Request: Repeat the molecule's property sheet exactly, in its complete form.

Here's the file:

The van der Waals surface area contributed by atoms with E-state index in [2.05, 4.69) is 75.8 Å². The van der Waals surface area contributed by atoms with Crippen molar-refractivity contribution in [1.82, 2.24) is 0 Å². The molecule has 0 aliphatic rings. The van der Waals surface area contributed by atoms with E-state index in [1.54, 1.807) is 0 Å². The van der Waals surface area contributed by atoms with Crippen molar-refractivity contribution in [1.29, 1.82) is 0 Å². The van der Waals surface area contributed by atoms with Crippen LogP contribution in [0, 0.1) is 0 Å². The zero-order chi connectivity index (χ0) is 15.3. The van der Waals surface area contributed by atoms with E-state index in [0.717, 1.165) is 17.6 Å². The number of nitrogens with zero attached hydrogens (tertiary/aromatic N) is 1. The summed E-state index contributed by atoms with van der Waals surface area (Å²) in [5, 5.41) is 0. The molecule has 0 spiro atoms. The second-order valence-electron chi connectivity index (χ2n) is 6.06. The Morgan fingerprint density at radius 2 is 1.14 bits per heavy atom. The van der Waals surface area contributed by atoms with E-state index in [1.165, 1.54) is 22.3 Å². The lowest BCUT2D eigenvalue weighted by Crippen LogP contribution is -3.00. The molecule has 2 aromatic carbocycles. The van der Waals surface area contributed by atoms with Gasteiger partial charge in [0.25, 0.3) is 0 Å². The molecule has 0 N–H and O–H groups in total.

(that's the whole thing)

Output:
The van der Waals surface area contributed by atoms with E-state index in [2.05, 4.69) is 75.8 Å². The van der Waals surface area contributed by atoms with Crippen molar-refractivity contribution in [1.82, 2.24) is 0 Å². The molecule has 0 aliphatic rings. The van der Waals surface area contributed by atoms with E-state index in [1.54, 1.807) is 0 Å². The van der Waals surface area contributed by atoms with Crippen molar-refractivity contribution in [1.29, 1.82) is 0 Å². The van der Waals surface area contributed by atoms with Crippen LogP contribution in [0, 0.1) is 0 Å². The zero-order chi connectivity index (χ0) is 15.3. The van der Waals surface area contributed by atoms with E-state index in [0.717, 1.165) is 17.6 Å². The number of nitrogens with zero attached hydrogens (tertiary/aromatic N) is 1. The summed E-state index contributed by atoms with van der Waals surface area (Å²) in [5, 5.41) is 0. The molecule has 0 spiro atoms. The second-order valence-electron chi connectivity index (χ2n) is 6.06. The Morgan fingerprint density at radius 2 is 1.14 bits per heavy atom. The van der Waals surface area contributed by atoms with E-state index in [1.165, 1.54) is 22.3 Å². The lowest BCUT2D eigenvalue weighted by Crippen LogP contribution is -3.00. The molecule has 2 aromatic carbocycles. The van der Waals surface area contributed by atoms with Gasteiger partial charge in [0.25, 0.3) is 0 Å². The molecule has 0 N–H and O–H groups in total.